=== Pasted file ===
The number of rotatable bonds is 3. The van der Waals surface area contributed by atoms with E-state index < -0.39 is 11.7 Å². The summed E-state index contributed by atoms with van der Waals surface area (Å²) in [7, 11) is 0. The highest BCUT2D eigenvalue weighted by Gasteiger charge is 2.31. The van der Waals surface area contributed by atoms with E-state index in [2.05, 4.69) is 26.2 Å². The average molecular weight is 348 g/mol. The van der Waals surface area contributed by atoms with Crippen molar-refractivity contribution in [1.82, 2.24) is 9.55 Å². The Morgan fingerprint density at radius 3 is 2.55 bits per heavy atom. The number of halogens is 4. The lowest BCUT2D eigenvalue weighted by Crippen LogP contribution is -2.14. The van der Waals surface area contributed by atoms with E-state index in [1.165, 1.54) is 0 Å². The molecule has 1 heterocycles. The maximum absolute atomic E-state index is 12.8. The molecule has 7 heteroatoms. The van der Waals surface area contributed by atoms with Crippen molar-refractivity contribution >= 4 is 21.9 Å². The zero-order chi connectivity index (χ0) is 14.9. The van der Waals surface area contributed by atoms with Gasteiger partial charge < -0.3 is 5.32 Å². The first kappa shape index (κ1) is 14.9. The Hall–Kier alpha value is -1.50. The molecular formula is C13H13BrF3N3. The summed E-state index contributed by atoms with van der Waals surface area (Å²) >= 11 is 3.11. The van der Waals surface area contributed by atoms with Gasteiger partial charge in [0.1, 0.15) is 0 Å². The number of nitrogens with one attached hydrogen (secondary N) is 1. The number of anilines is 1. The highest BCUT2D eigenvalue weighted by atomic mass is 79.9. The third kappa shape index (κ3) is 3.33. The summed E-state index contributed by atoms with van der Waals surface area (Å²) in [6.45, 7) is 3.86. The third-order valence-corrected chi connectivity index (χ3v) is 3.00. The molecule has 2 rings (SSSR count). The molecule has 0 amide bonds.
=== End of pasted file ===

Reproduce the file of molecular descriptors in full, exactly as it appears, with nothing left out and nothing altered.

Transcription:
The number of rotatable bonds is 3. The van der Waals surface area contributed by atoms with E-state index < -0.39 is 11.7 Å². The summed E-state index contributed by atoms with van der Waals surface area (Å²) in [7, 11) is 0. The highest BCUT2D eigenvalue weighted by Gasteiger charge is 2.31. The van der Waals surface area contributed by atoms with E-state index in [2.05, 4.69) is 26.2 Å². The average molecular weight is 348 g/mol. The van der Waals surface area contributed by atoms with Crippen molar-refractivity contribution in [1.82, 2.24) is 9.55 Å². The Morgan fingerprint density at radius 3 is 2.55 bits per heavy atom. The number of halogens is 4. The lowest BCUT2D eigenvalue weighted by Crippen LogP contribution is -2.14. The van der Waals surface area contributed by atoms with E-state index in [1.165, 1.54) is 0 Å². The molecule has 1 heterocycles. The maximum absolute atomic E-state index is 12.8. The molecule has 7 heteroatoms. The van der Waals surface area contributed by atoms with Crippen molar-refractivity contribution >= 4 is 21.9 Å². The zero-order chi connectivity index (χ0) is 14.9. The van der Waals surface area contributed by atoms with Gasteiger partial charge < -0.3 is 5.32 Å². The first kappa shape index (κ1) is 14.9. The Hall–Kier alpha value is -1.50. The molecular formula is C13H13BrF3N3. The summed E-state index contributed by atoms with van der Waals surface area (Å²) >= 11 is 3.11. The van der Waals surface area contributed by atoms with Gasteiger partial charge in [0.1, 0.15) is 0 Å². The number of nitrogens with one attached hydrogen (secondary N) is 1. The number of anilines is 1. The highest BCUT2D eigenvalue weighted by atomic mass is 79.9. The third kappa shape index (κ3) is 3.33. The summed E-state index contributed by atoms with van der Waals surface area (Å²) in [6.45, 7) is 3.86. The third-order valence-corrected chi connectivity index (χ3v) is 3.00. The molecule has 2 rings (SSSR count). The molecule has 0 amide bonds.